In the (near) future, troops on the ground will check their kit to make sure everything is accounted for as they head into battle, and the most critical tool will be data access.
That is, at least, what some future-focused tech officials at the Pentagon say, pointing to the growing importance of cloud capabilities and access to data at the tactical edge. To take on the increasing appetite for data, officials are pursuing pilot programs and working diligently on tools like much-needed algorithms that make intelligence products from the volumes of data pouring in from sources like unmanned aerial systems’ video feeds.
“There are easier problems to start with than creating an algorithm for full-motion video footage … but I’m surprised by how good we’re doing,” said Dr. Travis Axtell, Office of the Under Secretary of Defense (Intelligence), speaking Dec. 12 at an online event held by Amazon Web Services.
“We’re showing we can augment the analyst and give them new functionality for things they’re doing over several hours and now can do in a handful of minutes. And now we want to start applying this in a historical context … not just monitoring feeds.”
The Navy is pursuing a handful of pilots aimed at better making sense of huge volumes of data, as well as making that data available and usable in tactical environments where access to the cloud — where all that data is stored — isn’t a given.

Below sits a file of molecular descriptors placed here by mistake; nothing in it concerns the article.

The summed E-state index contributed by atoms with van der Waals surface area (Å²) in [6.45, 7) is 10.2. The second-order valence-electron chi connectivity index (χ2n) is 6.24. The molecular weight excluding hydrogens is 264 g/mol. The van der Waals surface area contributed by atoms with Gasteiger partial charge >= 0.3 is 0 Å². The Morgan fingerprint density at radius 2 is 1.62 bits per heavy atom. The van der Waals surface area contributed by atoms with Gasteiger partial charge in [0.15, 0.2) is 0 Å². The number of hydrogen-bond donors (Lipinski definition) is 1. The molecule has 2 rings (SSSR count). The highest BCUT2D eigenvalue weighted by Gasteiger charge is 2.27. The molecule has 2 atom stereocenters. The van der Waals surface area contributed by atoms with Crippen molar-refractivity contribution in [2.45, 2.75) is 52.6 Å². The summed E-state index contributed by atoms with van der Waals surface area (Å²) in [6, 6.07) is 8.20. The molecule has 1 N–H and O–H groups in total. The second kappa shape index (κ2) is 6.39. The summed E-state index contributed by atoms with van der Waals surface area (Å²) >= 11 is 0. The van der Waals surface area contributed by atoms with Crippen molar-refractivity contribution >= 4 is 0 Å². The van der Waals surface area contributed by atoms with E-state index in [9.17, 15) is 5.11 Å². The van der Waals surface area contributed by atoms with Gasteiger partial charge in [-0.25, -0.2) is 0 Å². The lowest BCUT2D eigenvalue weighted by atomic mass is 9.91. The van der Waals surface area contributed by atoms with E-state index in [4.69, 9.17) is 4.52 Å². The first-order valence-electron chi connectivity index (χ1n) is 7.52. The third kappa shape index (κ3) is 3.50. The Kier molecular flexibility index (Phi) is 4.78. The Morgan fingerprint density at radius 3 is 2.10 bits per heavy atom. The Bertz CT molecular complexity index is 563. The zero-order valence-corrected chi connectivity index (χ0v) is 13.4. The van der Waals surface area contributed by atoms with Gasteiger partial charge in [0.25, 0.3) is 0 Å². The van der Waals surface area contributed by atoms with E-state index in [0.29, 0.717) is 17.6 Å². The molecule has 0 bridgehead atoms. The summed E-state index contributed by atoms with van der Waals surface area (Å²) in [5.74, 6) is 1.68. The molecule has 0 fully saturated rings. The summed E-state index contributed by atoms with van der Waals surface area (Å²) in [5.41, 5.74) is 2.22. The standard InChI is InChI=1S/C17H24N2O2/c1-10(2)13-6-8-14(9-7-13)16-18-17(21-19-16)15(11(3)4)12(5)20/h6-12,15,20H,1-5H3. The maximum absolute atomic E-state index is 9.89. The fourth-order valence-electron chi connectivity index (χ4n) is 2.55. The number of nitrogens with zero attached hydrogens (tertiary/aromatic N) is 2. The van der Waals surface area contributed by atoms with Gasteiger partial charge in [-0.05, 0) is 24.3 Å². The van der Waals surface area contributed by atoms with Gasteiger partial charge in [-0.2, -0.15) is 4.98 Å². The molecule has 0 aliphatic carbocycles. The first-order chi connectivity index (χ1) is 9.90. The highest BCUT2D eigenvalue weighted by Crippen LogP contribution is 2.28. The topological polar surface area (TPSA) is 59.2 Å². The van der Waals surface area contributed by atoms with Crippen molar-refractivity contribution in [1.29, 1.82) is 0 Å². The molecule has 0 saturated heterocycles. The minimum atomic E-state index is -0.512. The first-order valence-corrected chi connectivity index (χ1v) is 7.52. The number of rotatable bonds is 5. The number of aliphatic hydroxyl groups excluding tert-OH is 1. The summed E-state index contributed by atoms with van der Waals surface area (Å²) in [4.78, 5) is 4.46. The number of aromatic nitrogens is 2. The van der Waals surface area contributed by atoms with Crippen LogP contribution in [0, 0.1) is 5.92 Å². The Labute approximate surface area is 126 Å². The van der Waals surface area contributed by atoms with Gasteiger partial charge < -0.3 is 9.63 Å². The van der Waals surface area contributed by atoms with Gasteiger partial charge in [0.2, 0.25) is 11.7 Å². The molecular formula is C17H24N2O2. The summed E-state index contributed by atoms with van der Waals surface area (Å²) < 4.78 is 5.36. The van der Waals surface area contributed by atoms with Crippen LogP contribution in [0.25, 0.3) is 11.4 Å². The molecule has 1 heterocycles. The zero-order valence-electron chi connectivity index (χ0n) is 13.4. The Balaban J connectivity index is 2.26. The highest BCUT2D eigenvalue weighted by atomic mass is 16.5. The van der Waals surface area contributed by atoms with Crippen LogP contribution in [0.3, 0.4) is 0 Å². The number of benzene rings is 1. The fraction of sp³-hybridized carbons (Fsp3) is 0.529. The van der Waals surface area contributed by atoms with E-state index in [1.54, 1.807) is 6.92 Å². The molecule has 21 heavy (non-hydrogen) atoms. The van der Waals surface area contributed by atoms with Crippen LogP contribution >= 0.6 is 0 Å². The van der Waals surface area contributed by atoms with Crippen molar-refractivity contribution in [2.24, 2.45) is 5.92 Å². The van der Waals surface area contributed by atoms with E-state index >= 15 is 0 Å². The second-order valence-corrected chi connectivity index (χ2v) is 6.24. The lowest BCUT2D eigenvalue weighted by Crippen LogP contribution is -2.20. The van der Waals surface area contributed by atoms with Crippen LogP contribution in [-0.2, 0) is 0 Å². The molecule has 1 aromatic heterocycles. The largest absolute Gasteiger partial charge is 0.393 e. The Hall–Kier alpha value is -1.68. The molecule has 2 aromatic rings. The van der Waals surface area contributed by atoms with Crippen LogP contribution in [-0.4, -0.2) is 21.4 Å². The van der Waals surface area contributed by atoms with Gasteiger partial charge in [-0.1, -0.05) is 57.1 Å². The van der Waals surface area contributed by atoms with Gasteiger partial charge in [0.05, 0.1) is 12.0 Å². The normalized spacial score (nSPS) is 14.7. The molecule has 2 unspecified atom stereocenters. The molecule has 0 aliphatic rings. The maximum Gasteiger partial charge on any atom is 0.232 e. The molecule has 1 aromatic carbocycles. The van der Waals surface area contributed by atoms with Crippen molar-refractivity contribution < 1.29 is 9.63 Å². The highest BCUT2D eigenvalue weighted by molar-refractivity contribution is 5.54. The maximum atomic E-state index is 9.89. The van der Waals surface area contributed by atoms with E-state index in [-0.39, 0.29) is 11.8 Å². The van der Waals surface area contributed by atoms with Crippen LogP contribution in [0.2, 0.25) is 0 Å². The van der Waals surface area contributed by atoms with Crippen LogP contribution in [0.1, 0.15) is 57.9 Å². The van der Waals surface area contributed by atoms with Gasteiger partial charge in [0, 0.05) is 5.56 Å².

In one case, the service is working with the National Geospatial-Intelligence Agency to move massive data sets, in some cases terabytes and exobytes — “data so large that if I tried to stream it over a satellite connection, it would take weeks and months,” said Andy Farrar from the Digital Warfare Office in the Office of the Deputy Chief of Naval Operations for Information Warfare.
“The Navy is looking how to do it smartly so we can take new algorithms … to take data to tactical edge and bring it back, including large data sets,” Farrar said.
One major challenge is the use of legacy systems, or even systems that just aren’t optimized for big-data analytics, Farrar said. He noted a growing focus on data tagging and collecting the “right” kind of data.
“Just collecting really good data is a challenge. As different systems grew up they didn’t take data into account separate from the rest of systems,” he said. “We’re finding now that as we try to look at that data and apply analytics … your data is never as good as you think it is.”
Jim Caggy, senior manager for Department of Defense solutions at Amazon Web Services, said AWS is working on different efforts that extends cloud capabilities, data analytics and intelligence to tactical environments.
“You can’t forklift a data center and drop it into combat zone,” Caggy said. He highlighted efforts such as AWS’ Snowball platform, which offers 100 terabytes of storage and base compute functionality, and AWS GreenGrass, with which the company has done pilot programs on ground vehicles to track telemetry data. He also said AWS is working on a mobile app where data can be queried locally — such as at sea — but all the data gets synchronized back to the cloud.